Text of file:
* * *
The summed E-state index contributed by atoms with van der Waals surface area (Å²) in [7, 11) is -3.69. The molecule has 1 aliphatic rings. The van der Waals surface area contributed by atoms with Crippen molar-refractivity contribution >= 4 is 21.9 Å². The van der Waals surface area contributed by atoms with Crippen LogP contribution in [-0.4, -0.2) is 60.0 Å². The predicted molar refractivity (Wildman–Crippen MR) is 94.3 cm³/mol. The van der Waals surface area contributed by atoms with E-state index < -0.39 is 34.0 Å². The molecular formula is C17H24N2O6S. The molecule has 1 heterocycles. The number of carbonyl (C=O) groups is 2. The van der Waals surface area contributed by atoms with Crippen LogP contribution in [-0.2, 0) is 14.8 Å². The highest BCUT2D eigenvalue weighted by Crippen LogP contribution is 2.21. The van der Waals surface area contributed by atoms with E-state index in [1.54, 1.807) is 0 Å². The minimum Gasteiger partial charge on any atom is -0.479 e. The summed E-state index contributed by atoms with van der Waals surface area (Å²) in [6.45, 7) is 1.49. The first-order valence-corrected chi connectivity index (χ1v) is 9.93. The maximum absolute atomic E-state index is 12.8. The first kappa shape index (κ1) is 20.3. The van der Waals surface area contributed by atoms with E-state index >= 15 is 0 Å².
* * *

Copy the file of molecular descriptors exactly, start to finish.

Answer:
The summed E-state index contributed by atoms with van der Waals surface area (Å²) in [7, 11) is -3.69. The molecule has 1 aliphatic rings. The van der Waals surface area contributed by atoms with Crippen molar-refractivity contribution >= 4 is 21.9 Å². The van der Waals surface area contributed by atoms with Crippen LogP contribution in [-0.4, -0.2) is 60.0 Å². The predicted molar refractivity (Wildman–Crippen MR) is 94.3 cm³/mol. The van der Waals surface area contributed by atoms with E-state index < -0.39 is 34.0 Å². The molecular formula is C17H24N2O6S. The molecule has 1 heterocycles. The number of carbonyl (C=O) groups is 2. The van der Waals surface area contributed by atoms with Crippen LogP contribution in [-0.2, 0) is 14.8 Å². The highest BCUT2D eigenvalue weighted by Crippen LogP contribution is 2.21. The van der Waals surface area contributed by atoms with E-state index in [1.54, 1.807) is 0 Å². The minimum Gasteiger partial charge on any atom is -0.479 e. The summed E-state index contributed by atoms with van der Waals surface area (Å²) in [6.45, 7) is 1.49. The first-order valence-corrected chi connectivity index (χ1v) is 9.93. The maximum absolute atomic E-state index is 12.8. The first kappa shape index (κ1) is 20.3. The van der Waals surface area contributed by atoms with E-state index >= 15 is 0 Å².